Interconnection targets

In 2002, the EC set a 10 per cent interconnection target (defined as import capacity over installed generation capacity in a member state) to be achieved by each member state by 2020. The implementation of PCIs has resulted in many member states achieving these targets. Today, 17 member states have already crossed the 10 per cent interconnection target. This has resulted in improving trade and lowering wholesale prices in these countries. Further, seven more member states – Bulgaria, Germany, France, Ireland, Italy, Portugal and Romania – are expected to reach the 10 per cent target by 2020 through the completion of PCIs currently under construction. However, several countries including Spain, the UK, Ireland, Poland and Cyprus are not expected to reach the 10 per cent target by 2020. These countries will achieve their targets as various interconnection projects (Portugal-Spain, Spain-France, Ireland-France, etc.) come online.

In May 2014, the EC extended the interconnection target to 15 per cent by 2030. Following this, an expert group was formed to advise on the achievement and operationalisation of the 2030 target. As per the report submitted by the group in November 2017, different metrices and thresholds are required to assess the need for interconnections, given the rapidly changing energy context. The new approach for setting interconnection targets is based on the underlying principle of maximising social welfare.

As per the report, the new interconnectors should help exploit the benefits of market integration by enabling better prices for customers, meet the electricity demand on the national markets and possibly offer to supply renewable power to the neighbouring member states. As per the report, the development of additional interconnections should be considered if any of the following three thresholds is triggered:

  • Minimising price differentials: Member states should aim to achieve a yearly average of price differentials that is as low as possible. The expert group recommends Euro 2 per MWh between relevant countries, regions or bidding zones as the indicative threshold to consider developing additional interconnectors.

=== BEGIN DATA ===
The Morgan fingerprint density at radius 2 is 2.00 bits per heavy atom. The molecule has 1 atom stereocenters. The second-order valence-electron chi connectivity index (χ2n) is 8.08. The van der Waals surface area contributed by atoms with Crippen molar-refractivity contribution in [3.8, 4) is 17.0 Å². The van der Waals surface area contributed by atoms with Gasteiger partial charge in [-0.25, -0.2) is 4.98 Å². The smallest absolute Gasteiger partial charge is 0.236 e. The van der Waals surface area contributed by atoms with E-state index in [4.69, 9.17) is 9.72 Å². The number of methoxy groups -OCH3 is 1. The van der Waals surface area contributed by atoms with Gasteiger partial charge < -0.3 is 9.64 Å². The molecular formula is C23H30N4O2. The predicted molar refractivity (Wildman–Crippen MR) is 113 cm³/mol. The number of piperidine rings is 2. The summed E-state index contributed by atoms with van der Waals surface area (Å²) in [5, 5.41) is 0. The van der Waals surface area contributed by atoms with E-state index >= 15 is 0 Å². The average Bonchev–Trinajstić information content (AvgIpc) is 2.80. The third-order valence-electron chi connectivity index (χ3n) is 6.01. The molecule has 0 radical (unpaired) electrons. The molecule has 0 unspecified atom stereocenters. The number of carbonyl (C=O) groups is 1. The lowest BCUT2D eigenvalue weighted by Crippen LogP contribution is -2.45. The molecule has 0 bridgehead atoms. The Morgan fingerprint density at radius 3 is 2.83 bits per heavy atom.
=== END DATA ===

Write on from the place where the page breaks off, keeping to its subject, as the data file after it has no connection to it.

• Ensuring that electricity demand, even through imports, is met in all conditions: In countries where the nominal transmission capacity of interconnectors is below 30 per cent of their peak load, options for further interconnectors should be urgently investigated.
  • Enabling export potential of excess renewable production: In countries where the nominal transmission capacity of interconnectors is below 30 per cent of their renewable installed generation capacity, options for further interconnectors should be urgently investigated.

The expert group recommends that any project related to interconnection capacity, which can help the member states reach any of the two 30 per cent thresholds, must apply for inclusion in the Ten-Year Network Development Plan (TYNDP) and future lists of PCIs. In addition, countries above the 30 per cent but below the 60 per cent thresholds with relation to their peak loads and renewable installed generation capacity are requested to investigate options for establishing further interconnections. The EC has also recommended that all member states take into account the new approach and thresholds in view of reaching the 15 per cent interconnection target when drafting their integrated national energy and climate plans.

Investment requirement

As per the EC’s report on “Investment Needs in Trans-European Energy infrastructure up to 2030 and Beyond”, around Euro 296 billion in capital expenditure is projected to take place in the domains of electricity transmission, gas transmission, storage, oil supply connections, carbon networks and power-to-gas grid injections in the EU28 region by 2030.

An expenditure of around Euro 188 billion in is expected to be undertaken in electricity transmission, of which Euro 36 billion is for projects slated for commissioning by 2020. Of the Euro 152 billion investment expected during 2021-30, about 50 per cent will be for projects that are at a very early stage of analysis are under consideration. Only 19 per cent has been invested in projects that have made clear progress and are in the permitting phase or even partly under construction.

In the EU28 region, about 35 per cent of the total investment forecast is for offshore projects, while the remaining 65 per cent is for onshore investments. Investment in electricity transmission is expected to peak in 2025 and 2030, due to the higher number of large projects to be commissioned in these years. In 2025, several interconnectors around Belgium, between France and Spain, and inside Germany are slated for commissioning. The 2030 investment requirement includes a substantial share of offshore interconnectors and large direct current corridor projects within Germany.

Conclusion

The timely creation of a well-integrated and modern energy infrastructure is the key to ensure that the EU’s energy transition progresses as envisaged. The policy and regulatory measures put in place by the EC to boost investment in building the physical energy infrastructure through initiatives such as TEN-E guidelines, PCI and CEF have started to deliver results. While progress has been promising, the majority of the critical infrastructure links are yet to be completed. To accelerate the delivery of these projects, commitment at all levels – political, technical and financial – needs to be ensured. Achieving the 2020 and 2030 electricity interconnection targets is also critical if Europe has to fully exploit its renewable energy potential while ensuring security of supply and competitiveness.

By Aanchal Mittal